As our COO Gray Chynoweth noted Wednesday, June 13 was ICANN’s “reveal day” for the new gTLD applications. There was some speculation that the new market would be mostly like the old market: a small number of players all chasing after the same items. But there are 964 applicants that applied for only one string and the bulk of the applicants applied for five strings or fewer.
Here are the organizations that asked for the largest numbers of strings and how many of their applications contend with someone else:
|Applicant||Number of strings||Number contending|
|Charleston Road Registry Inc.||101||58|
|Amazon EU S.à r.l.||76||35|
|Top Level Domain Holdings Limited||70||56|
|United TLD Holdco Ltd.||26||10|
Here’s a few interesting statistics about these applicants which will hopefully shed some light on this growing trend.
First off, this is a slightly unfair listing because Afilias has apparently created additional companies (five of them) to bid on some names. (VeriSign also apparently is using a separate company for the IDNs for which it is applying, which are all listed as transliterations of .com or .net).
- Nevertheless, of the large registry companies operating gTLDs today, only Afilias makes the top five of applicants by number of direct applications. Of course, we don’t yet know how many other applications are actually going to be operated (technically) by the old-line registries. Additionally, “Charleston Road Registry” is actually Google, which is already in the registrar business.
- It’s worth noting how many of the applications have contention. Seven hundred and two applicants have no contention at all, but of those who do, nearly 400 of them have all their strings in contention.
- Current Internet fashions are well represented. The most common contention string is “app” while “shop” and “blog” are both apparently desirable. Some of them are reminders of the past as seven applicants were still willing to pay over their money to try to register “web”.
- Some of us expected IDNs to be an important part of this round, but they don’t seem to be a very big part of the applications. Just over 6% of the applications are IDNs, but if we drop out the applications by VeriSign for transliterations of .com or .net, the number is only a little over 5%. Seven of those IDN strings (a total of 14 applications) have contention, so the total share of IDNs will be lower.
- At least one of the applicants, Donuts, used a different firm name for every single application. They have 307 applications, of which 158 are contending with someone else.
- For some reason, ICANN continues to use upper case characters for ASCII labels.This makes scanning the list somewhat jarring, because upper case characters are not permitted in U-labels (i.e. those strings with at least one non-ASCII code point). So the list, in alphabetical order, reads “…VERISIGN, vermögensberater, vermögensberatung, VERSICHERUNG…” Everyone on the Internet is going to have to learn to stop typing with upper case in domain names as IDNs become more common, because otherwise, we will have to ask ourselves whether something is all-ASCII before we start typing. I don’t know about you, but I hardly ever think about whether a character is ASCII before I use it.ICANN’s controversial batching program is intended to ensure that underrepresented regions make it into the first batch. Figure 1 shows why: Africa and Latin America and the Caribbean barely show up:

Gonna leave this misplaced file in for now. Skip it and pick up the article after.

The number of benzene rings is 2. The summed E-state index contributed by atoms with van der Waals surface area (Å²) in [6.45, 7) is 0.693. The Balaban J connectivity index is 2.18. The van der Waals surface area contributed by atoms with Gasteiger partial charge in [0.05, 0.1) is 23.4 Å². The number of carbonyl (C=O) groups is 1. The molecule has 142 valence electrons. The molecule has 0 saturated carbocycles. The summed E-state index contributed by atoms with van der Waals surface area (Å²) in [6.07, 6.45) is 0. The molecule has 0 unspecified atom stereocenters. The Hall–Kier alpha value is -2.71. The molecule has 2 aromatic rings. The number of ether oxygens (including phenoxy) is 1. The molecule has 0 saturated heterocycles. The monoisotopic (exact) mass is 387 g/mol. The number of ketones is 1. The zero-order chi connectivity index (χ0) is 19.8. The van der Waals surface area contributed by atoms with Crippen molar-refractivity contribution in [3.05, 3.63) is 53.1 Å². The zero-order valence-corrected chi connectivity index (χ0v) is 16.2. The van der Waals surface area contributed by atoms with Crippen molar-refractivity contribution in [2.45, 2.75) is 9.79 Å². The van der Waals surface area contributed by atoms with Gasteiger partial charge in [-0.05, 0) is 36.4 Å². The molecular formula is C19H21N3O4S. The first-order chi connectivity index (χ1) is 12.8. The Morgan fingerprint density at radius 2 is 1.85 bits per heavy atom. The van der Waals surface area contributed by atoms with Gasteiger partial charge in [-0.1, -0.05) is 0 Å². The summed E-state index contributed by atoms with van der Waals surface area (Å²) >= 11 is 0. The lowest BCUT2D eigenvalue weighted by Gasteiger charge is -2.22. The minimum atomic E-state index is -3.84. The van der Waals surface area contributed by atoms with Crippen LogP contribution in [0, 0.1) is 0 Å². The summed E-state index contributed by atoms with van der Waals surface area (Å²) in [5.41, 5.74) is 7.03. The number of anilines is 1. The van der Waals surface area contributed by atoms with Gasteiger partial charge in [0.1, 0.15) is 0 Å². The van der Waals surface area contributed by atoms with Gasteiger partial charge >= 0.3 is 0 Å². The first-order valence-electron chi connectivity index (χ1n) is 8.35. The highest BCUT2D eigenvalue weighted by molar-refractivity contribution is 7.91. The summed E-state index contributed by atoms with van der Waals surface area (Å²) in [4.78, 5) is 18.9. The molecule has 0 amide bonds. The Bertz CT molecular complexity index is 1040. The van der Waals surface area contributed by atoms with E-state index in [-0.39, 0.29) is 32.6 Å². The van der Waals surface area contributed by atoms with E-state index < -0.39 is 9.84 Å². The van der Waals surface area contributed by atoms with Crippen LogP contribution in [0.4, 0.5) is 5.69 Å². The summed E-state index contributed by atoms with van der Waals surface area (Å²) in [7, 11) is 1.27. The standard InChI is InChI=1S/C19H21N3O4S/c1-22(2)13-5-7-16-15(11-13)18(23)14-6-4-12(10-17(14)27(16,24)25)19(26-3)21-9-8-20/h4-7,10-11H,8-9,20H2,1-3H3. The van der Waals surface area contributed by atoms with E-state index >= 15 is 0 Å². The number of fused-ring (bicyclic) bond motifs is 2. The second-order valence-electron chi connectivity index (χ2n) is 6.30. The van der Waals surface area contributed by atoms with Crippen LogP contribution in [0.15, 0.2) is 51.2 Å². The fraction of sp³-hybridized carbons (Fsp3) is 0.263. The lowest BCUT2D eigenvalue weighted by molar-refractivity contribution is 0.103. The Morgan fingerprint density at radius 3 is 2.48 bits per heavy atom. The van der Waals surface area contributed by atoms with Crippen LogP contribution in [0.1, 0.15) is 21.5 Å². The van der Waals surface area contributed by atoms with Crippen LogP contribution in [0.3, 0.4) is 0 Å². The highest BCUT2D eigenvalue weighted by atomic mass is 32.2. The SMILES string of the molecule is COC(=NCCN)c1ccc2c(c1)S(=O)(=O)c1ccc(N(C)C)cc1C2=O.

- There was, as widely expected, apparent interest from some companies eager to put their corporate brand on their domain or else to protect the brand from trademark squatters. “Dot IBM” has been a frequent example in casual conversations, and sure enough, there is an application for “IBM”. Volkswagen, Chrysler, Fiat and Ford are all there.General Motors, of course, couldn’t ask for “GM” because of the two-character rule, but Buick, Cadillac, Chevrolet, and GMC are all there. Chevy is too, but just like everywhere else, neither Pontiac nor Oldsmobile made the list. In another category altogether, Cialis is there, but Viagra is not. I wonder whether this is some sort of indicator for future spam trends.
- Even on the Internet, people will have a chance to lament the influence of corporations on politics. Both “democrat” and “republican” are in the list, applied for by a holding company.
- Perhaps somewhat surprisingly, there are some duplicate applications for the same string by the same applicant. The strings “cpa”, “merck”, “mls”, “shop” and “webs” each have two applications (with different application IDs) with the same applicant listed. It isn’t clear to me whether this is another “glitch” or whether there is a reason for an applicant to compete against itself (and, presumably, pay twice for the privilege).
It is not clear from this list of strings whether this expansion of the root zone is going to bring with it all the promised benefits. As applications get evaluated, it will be interesting to see whether the list gets whittled down or whether the 1,930 applications were all actually ready.